To begin with, I did not know what art was. I didn’t know it, I had a preconception. And when you are traveling alone you aren’t looking for art, you aren’t looking for an adventure in art. You are on the adventure of surviving. The luxury of thinking about art was impossible, my concerns were where I am going to sleep, where I am going to eat, and how I am going to protect myself. At that time I spoke hardly any Spanish, I learned later when I had more security. I was too scared to be thinking about art. When I was in college, in the School of Art we studied all the different historical cultures of the East, of Africa, European, and I do not know why the pre-Columbian culture attracted me the most. The people, the things they made, the weavings that were so simple and so complicated at once, they represented a type of dignity I admire. There is a profound human quality in the highland population. That was my impression when I was in Ecuador, Perú, Bolivia, and Chile. The highland is a silent and spiritual place that attracted me a lot, with a dignity that is rarely seen, a very deep kind of silence. There are people who talk all the time and never say anything. There are people who talk very little but you feel that they have much to say.
How was your relationship with the indigenous communities you met in South America? How did you contact them, how did you communicate?
I had the fortune of being interested in textiles, which are an international language. You do not have to say a word, you sit beside a weaver and you speak without opening your mouth. So, sitting, after fifteen minutes in a row, you are able to perceive the level of intelligence and begin to communicate with the eyes, the hands, the heart.
At some point you felt that textiles were unfairly considered a minor art, or as not even belonging in the art world. Do you believe this perception persists or in some way has it been understood that textiles are a form of art?
It is evident that the battle is won. But it’s not my fault!—she laughs, once again—. There are a lot of people who silently share my feelings. We are not yelling and begging to be accepted as artists, we are seated calmly, making, and inevitably others are discovering the infinity of speaking with lines of color and texture. When I start to build with a line, with a thread, and I begin the adventure of moving that line in space, in three dimensions, imagine where it can go. It can go very far. I am living a poem of discovering threads in the highlands, a poem that began in 1957 and never ended, a dream that continues day and night.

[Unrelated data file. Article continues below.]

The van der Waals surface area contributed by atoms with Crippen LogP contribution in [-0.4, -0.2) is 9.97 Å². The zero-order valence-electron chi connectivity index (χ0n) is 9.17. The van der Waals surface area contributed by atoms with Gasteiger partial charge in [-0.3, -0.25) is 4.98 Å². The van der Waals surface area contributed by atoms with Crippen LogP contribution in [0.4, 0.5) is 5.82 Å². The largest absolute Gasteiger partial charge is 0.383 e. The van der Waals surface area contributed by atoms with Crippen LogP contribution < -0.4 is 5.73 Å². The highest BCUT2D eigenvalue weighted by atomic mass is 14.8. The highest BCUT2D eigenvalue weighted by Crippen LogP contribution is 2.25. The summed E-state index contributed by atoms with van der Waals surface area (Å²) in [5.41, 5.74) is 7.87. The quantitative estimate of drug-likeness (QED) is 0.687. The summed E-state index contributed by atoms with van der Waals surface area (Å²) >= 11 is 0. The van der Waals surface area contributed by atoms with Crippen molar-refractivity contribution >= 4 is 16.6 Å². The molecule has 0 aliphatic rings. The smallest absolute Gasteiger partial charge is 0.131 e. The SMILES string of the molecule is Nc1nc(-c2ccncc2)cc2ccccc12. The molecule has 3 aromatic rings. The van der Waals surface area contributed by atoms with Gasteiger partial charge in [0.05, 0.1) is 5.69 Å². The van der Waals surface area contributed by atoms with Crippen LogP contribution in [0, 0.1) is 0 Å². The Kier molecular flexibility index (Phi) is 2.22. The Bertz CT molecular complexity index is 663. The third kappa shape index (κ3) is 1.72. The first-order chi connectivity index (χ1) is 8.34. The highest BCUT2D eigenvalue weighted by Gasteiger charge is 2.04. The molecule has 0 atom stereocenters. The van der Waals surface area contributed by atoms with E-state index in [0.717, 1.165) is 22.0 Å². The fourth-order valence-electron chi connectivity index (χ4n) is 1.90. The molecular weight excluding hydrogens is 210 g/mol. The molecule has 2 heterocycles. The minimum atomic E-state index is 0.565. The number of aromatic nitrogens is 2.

Do you keep making new things all the time, thinking about some exhibition?
Right now there are four people working here in my workshop, every day from nine in the morning until six in the afternoon. I do it thinking about what gives me pleasure. I want to know what will happen if I mix this and this. To discover, to play. All of my works are a huge game.
What does it mean for you to be able to show what you’ve made to massive audiences around the world?
The thing I like the most is discovering the reactions of people of different ages. When three year old kids come to my exhibitions, I love to follow them and discover how they discover. It is a miracle to see how they see, to see them impacted without discord, without intellectual process, without the need to explain or justify. I love to put my textiles in a market, or in the Parque Forestal, and let people of all ages to discover them. It doesn’t matter the national or geographic origins, humans are humans, they have eyes, fingers, feelings, attractions and repulsions. That is very basic, and as I make such basic things, there will always be something to discover. In my exhibitions, people don’t enter and say what is this, I don’t understand, something very common in contemporary art. In my exhibitions people don’t question, they only enter and say: oh lá lá!
Interview by Oriana Miranda
Photo by Cristóbal Zañartu